US Navy's Pratt Whitney

Discussion in 'Engines' started by Marshall_Stack, Jan 25, 2008.

  1. Marshall_Stack

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    I have read that the US Navy worked with P&W to come up with a two-stage supercharger that was used on the F4U Corsair (and probably others).

    Did this make a big difference? I know that the USAAF wanted to put turbochargers on the P-70 (night fighter variant of A-20) but they were not available (higher priority for bombers, P-47s and P-38s). I was thinking that if the Army had access to the Navy's supercharger, maybe it would have been more successful, not to mention that it could have benefited other planes....
     
  2. renrich

    renrich Active Member

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    The R2800 in the Corsair and Hellcat had a 2 stage, 2 speed supercharger. The PW and Wright engines in the Wildcat used 2 stage, 2 speed superchargers also. Republic elected to use a turbo supercharger on the R2800 in the P47. They could have used the same supercharger as used in the Navy AC but wanted to maintain engine power to a higher altitude than the Navy needed to do. Vought developed a turbocharged Corsair but the additional drag and complexity and possible lower reliability caused them to not put the AC into production. Interestingly the Merlin Mustangs used a 2 stage, 2 speed supercharger which had automatic controls. The Navy Corsairs and Hellcats had their superchargers controlled by the pilot from the cockpit. I always wondered about that as it seems to be a hassle to have to manually switch form low blower to high blower and vice versa as the AC goes higher or lower.
     
  3. Marshall_Stack

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    Why didn't the AAF use this version of the P&W for such planes as the A-20, A-26, P-61A, etc. to get higher performance at altitude?
     
  4. renrich

    renrich Active Member

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    Good question as far as P61 is concerned but the A20 and A26 were not too concerned about very high altitude performance. The supercharged R2800 in the F4U 1-4 were good up to almost 30000 ft and the F4U5 was a good performer above 30000 feet. That is not to say that the WW2 Corsairs could not perform above 30000 feet. Their best performance however was around 21000 to 26000 ft with a service ceiling of between 37000 to 42000 feet.
     
  5. Marshall_Stack

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    I just wondered how much better the P-61A/B and the P-70 would have been as night fighters. The P-70 was still slow (330 mph) but it may have done better against the Japanese bombers. Northrop realized that the P-61 needed better high altitude performance (as seen in the Philippine campaign) so they put turbos on the P-61C. This aircraft didn't see action.

    Could the AAF modified the P&Ws per the Navy design in the interim?
     
  6. renrich

    renrich Active Member

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    The R280018W powered the F4U4 and was still pulling 1710 HP at military power at 25000 ft. The R280065 that powered The first P61s pulled 1650 HP at military power at 22500 ft. It seems like the Corsair engine would have been a better choice.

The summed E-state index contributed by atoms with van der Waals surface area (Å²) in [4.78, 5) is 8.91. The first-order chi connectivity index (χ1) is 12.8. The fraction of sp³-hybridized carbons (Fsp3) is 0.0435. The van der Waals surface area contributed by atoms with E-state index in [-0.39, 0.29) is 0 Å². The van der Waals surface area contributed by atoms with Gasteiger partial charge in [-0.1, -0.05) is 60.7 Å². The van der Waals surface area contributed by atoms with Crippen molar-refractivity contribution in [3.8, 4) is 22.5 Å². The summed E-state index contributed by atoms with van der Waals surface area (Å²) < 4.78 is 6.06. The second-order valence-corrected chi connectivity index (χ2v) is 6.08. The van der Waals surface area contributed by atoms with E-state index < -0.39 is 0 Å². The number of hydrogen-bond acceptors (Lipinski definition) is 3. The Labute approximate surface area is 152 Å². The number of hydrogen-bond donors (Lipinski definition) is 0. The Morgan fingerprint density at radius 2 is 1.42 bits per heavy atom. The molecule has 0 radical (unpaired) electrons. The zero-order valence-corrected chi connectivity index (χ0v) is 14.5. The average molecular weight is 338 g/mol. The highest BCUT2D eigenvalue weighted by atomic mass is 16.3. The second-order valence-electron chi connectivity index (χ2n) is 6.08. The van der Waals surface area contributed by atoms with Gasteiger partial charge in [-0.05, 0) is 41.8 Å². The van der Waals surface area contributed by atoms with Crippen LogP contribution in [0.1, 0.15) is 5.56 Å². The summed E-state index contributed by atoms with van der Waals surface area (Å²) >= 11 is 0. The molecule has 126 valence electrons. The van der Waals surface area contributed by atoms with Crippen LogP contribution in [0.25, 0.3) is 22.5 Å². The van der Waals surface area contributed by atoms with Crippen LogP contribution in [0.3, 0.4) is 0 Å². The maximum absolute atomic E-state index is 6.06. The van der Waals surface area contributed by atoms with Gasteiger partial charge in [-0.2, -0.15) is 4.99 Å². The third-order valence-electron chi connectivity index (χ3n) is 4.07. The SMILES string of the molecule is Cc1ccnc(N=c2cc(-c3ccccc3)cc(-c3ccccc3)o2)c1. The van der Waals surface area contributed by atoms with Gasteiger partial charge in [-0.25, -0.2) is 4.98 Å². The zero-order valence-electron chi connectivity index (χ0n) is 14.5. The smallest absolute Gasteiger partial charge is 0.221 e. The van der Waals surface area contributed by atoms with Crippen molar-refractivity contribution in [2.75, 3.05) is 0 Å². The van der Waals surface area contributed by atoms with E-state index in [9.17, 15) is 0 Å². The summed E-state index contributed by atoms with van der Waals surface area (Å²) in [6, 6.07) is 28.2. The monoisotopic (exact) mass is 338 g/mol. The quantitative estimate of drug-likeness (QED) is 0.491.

7. Marshall_Stack

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    Do you know how they modified the engine? Was the supercharger an external fit to the engine (as I believe they did for the Allison in the P-63)?
     
  8. red admiral

    red admiral Member

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    I guess it was similar to that used in the R-1830. The two stage supercharger really was in in two separate stages, though not quite as separated as Allison's hash up in the V-1710. There was an intercooler between the two stages (as opposed to an aftercooler on the Merlin) and the second stage could be disengaged at low altitudes in order to provide more power. The system was complicated and added considerable bulk to the arrangement (I'm not so sure of weight) with the result that the two-stage R-2800 was longer than the Merlin 60. Of course, the system weighed less and took up less volume than the comparative turbocharged R-2800.
     
  9. renrich

    renrich Active Member

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    I believe that the PW 1830 and the PW 2800 shared a similar design in a 2 speed 2 stage supercharger. The first stage of the blower was always operative and it compressed the fuel air charge between the carburettor and the cylinders of the engine. This system was when the clutch was in neutral. When the pilot shifted the clutch to low blower the second stage came in which took the air from the outside compressed it, sent it though an intercooler and thence into the carb. The fuel air mixture was then further compressed by the first stage blower.This kept the power up until around 16000 ft. Shifting the clutch to high blower increased the speed of the second stage blower which allowed the power to be kept up to about 24000 ft.
     
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